Magazine article New Statesman (1996)

That Warm Feeling: William Skidelsky Wonders What Kinds of Things Are Best to Eat during a Heatwave

Magazine article New Statesman (1996)

That Warm Feeling: William Skidelsky Wonders What Kinds of Things Are Best to Eat during a Heatwave

Article excerpt

In these days of sharply contrasting seasons, we're soon going to start paying more attention, I'm sure, to eating food that is appropriate to the time of year. After all, we are becoming more sensitive to the vagaries of climate in other ways. Seasonal affective disorder (Sad) has, I've noticed, become virtually ubiquitous as an excuse in recent years. Otherwise rational adults use it to account for all manner of failings, from the personal ("Honestly, I do like you. It's just that the weather is playing havoc with my hormones") to the professional ("I would have filed that review/turned up for work/kept that appointment, only my Sad has really started to kick in"). The weather's power to affect us has been especially evident during the recent heatwave, which has turned most of us into dazed automatons and has, for some reason, caused public transport to become even less reliable than usual. Global warming, it seems, is making Sad sufferers of us all.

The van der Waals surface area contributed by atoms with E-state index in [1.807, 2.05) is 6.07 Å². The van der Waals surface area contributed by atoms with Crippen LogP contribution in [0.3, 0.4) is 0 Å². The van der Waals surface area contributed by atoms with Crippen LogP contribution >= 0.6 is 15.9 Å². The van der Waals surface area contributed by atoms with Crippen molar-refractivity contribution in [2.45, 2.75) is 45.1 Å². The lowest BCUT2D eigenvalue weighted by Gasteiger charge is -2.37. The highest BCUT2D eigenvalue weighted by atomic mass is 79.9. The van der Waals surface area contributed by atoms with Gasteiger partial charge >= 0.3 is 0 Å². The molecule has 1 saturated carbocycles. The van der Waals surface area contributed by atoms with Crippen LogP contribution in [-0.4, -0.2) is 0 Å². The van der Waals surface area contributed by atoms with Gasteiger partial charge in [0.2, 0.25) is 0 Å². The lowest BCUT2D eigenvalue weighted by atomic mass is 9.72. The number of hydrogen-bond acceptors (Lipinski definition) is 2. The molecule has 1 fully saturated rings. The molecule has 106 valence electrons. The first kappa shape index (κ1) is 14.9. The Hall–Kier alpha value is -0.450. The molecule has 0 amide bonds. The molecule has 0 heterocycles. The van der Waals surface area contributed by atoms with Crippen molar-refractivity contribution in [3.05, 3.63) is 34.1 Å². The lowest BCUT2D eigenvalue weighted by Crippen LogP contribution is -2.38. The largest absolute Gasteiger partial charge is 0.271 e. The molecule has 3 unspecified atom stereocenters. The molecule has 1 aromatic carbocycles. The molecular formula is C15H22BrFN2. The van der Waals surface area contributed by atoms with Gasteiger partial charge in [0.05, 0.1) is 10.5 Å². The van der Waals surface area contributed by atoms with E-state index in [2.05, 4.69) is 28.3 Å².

These days, if the experts are to be believed, most physical and emotional problems (whether obesity, ADD or depression) have some sort of dietary cause--or at least can be tackled by dietary means. No doubt this will prove true of Sad as well. I expect that, as I write, nutritionists are devising some kind of season-based diet to help us cope with the vicissitudes of the weather (The Global Warming Cookbook, anyone?). That, in my view, would be taking things too far. None the less, it stands to reason that what you eat should vary at least a bit according to the weather. …

Search by... Author
Show... All Results Primary Sources Peer-reviewed

Oops!

An unknown error has occurred. Please click the button below to reload the page. If the problem persists, please try again in a little while.